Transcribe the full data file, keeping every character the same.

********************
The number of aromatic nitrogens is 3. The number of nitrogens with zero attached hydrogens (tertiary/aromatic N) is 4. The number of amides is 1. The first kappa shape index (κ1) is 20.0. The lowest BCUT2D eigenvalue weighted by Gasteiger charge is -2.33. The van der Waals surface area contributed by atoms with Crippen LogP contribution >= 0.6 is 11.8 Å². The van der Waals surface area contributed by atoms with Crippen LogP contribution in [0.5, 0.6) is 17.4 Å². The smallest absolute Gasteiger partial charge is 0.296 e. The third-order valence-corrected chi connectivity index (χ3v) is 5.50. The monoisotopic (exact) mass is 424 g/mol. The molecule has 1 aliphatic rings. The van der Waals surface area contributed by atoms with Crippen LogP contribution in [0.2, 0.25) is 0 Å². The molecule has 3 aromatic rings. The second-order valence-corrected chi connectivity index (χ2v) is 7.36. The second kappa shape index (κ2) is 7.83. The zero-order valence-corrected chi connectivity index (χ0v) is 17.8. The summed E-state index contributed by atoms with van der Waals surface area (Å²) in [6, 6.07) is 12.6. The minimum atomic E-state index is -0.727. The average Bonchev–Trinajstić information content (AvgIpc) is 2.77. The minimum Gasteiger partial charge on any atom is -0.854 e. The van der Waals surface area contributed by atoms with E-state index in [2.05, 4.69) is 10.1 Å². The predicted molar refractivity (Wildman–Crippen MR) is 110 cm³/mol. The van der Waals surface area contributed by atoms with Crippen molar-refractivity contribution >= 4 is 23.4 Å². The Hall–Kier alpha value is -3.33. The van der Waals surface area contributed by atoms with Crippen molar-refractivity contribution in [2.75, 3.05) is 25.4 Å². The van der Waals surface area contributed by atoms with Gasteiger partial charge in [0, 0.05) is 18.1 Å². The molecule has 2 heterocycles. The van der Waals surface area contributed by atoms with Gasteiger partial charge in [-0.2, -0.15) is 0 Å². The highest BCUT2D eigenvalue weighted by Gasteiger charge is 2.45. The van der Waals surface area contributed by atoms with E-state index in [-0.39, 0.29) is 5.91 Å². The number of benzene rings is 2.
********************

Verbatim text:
The number of aromatic nitrogens is 3. The number of nitrogens with zero attached hydrogens (tertiary/aromatic N) is 4. The number of amides is 1. The first kappa shape index (κ1) is 20.0. The lowest BCUT2D eigenvalue weighted by Gasteiger charge is -2.33. The van der Waals surface area contributed by atoms with Crippen LogP contribution >= 0.6 is 11.8 Å². The van der Waals surface area contributed by atoms with Crippen LogP contribution in [0.5, 0.6) is 17.4 Å². The smallest absolute Gasteiger partial charge is 0.296 e. The third-order valence-corrected chi connectivity index (χ3v) is 5.50. The monoisotopic (exact) mass is 424 g/mol. The molecule has 1 aliphatic rings. The van der Waals surface area contributed by atoms with Crippen LogP contribution in [0.2, 0.25) is 0 Å². The molecule has 3 aromatic rings. The second-order valence-corrected chi connectivity index (χ2v) is 7.36. The second kappa shape index (κ2) is 7.83. The zero-order valence-corrected chi connectivity index (χ0v) is 17.8. The summed E-state index contributed by atoms with van der Waals surface area (Å²) in [6, 6.07) is 12.6. The minimum atomic E-state index is -0.727. The average Bonchev–Trinajstić information content (AvgIpc) is 2.77. The minimum Gasteiger partial charge on any atom is -0.854 e. The van der Waals surface area contributed by atoms with E-state index in [2.05, 4.69) is 10.1 Å². The predicted molar refractivity (Wildman–Crippen MR) is 110 cm³/mol. The van der Waals surface area contributed by atoms with Crippen molar-refractivity contribution >= 4 is 23.4 Å². The Hall–Kier alpha value is -3.33. The van der Waals surface area contributed by atoms with Crippen molar-refractivity contribution in [2.75, 3.05) is 25.4 Å². The van der Waals surface area contributed by atoms with Gasteiger partial charge in [0, 0.05) is 18.1 Å². The molecule has 2 heterocycles. The van der Waals surface area contributed by atoms with Gasteiger partial charge in [-0.2, -0.15) is 0 Å². The highest BCUT2D eigenvalue weighted by Gasteiger charge is 2.45. The van der Waals surface area contributed by atoms with E-state index in [-0.39, 0.29) is 5.91 Å². The number of benzene rings is 2.